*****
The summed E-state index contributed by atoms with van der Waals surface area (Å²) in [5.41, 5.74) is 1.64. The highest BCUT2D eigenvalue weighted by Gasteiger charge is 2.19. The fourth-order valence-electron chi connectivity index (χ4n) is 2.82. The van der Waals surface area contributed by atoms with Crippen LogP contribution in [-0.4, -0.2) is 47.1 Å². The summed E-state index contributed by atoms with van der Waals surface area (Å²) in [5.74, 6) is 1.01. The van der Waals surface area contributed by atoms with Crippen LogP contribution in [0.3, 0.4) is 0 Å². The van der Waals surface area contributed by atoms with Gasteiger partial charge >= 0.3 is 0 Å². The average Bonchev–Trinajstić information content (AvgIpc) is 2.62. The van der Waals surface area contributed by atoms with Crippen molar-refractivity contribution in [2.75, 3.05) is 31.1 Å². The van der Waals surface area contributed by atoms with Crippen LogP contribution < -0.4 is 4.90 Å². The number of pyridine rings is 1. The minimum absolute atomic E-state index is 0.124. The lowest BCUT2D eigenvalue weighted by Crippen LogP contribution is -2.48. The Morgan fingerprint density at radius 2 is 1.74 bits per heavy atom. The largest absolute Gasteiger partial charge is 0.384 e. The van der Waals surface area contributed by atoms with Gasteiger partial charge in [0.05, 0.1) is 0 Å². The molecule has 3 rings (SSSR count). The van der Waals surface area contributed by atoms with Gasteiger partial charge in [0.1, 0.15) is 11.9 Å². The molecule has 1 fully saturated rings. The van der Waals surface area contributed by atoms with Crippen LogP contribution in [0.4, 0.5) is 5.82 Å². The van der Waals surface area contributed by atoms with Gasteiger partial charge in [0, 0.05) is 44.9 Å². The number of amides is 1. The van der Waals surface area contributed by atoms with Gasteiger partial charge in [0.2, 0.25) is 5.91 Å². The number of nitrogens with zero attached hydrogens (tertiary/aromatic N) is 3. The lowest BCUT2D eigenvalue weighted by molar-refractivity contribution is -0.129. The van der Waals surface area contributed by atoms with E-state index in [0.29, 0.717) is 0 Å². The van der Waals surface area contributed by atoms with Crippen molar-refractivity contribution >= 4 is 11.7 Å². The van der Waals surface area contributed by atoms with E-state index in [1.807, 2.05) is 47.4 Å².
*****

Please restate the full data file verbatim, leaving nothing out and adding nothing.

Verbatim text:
The summed E-state index contributed by atoms with van der Waals surface area (Å²) in [5.41, 5.74) is 1.64. The highest BCUT2D eigenvalue weighted by Gasteiger charge is 2.19. The fourth-order valence-electron chi connectivity index (χ4n) is 2.82. The van der Waals surface area contributed by atoms with Crippen LogP contribution in [-0.4, -0.2) is 47.1 Å². The summed E-state index contributed by atoms with van der Waals surface area (Å²) in [5.74, 6) is 1.01. The van der Waals surface area contributed by atoms with Crippen LogP contribution in [0.3, 0.4) is 0 Å². The van der Waals surface area contributed by atoms with Gasteiger partial charge >= 0.3 is 0 Å². The average Bonchev–Trinajstić information content (AvgIpc) is 2.62. The van der Waals surface area contributed by atoms with Crippen molar-refractivity contribution in [2.75, 3.05) is 31.1 Å². The van der Waals surface area contributed by atoms with Crippen LogP contribution < -0.4 is 4.90 Å². The number of pyridine rings is 1. The minimum absolute atomic E-state index is 0.124. The lowest BCUT2D eigenvalue weighted by Crippen LogP contribution is -2.48. The Morgan fingerprint density at radius 2 is 1.74 bits per heavy atom. The largest absolute Gasteiger partial charge is 0.384 e. The van der Waals surface area contributed by atoms with Gasteiger partial charge in [0.05, 0.1) is 0 Å². The molecule has 3 rings (SSSR count). The van der Waals surface area contributed by atoms with Gasteiger partial charge in [0.1, 0.15) is 11.9 Å². The molecule has 1 fully saturated rings. The van der Waals surface area contributed by atoms with Crippen LogP contribution in [0.4, 0.5) is 5.82 Å². The van der Waals surface area contributed by atoms with Gasteiger partial charge in [0, 0.05) is 44.9 Å². The number of amides is 1. The van der Waals surface area contributed by atoms with Gasteiger partial charge in [0.2, 0.25) is 5.91 Å². The number of nitrogens with zero attached hydrogens (tertiary/aromatic N) is 3. The lowest BCUT2D eigenvalue weighted by molar-refractivity contribution is -0.129. The van der Waals surface area contributed by atoms with E-state index in [0.29, 0.717) is 0 Å². The van der Waals surface area contributed by atoms with Crippen molar-refractivity contribution >= 4 is 11.7 Å². The van der Waals surface area contributed by atoms with E-state index in [1.807, 2.05) is 47.4 Å².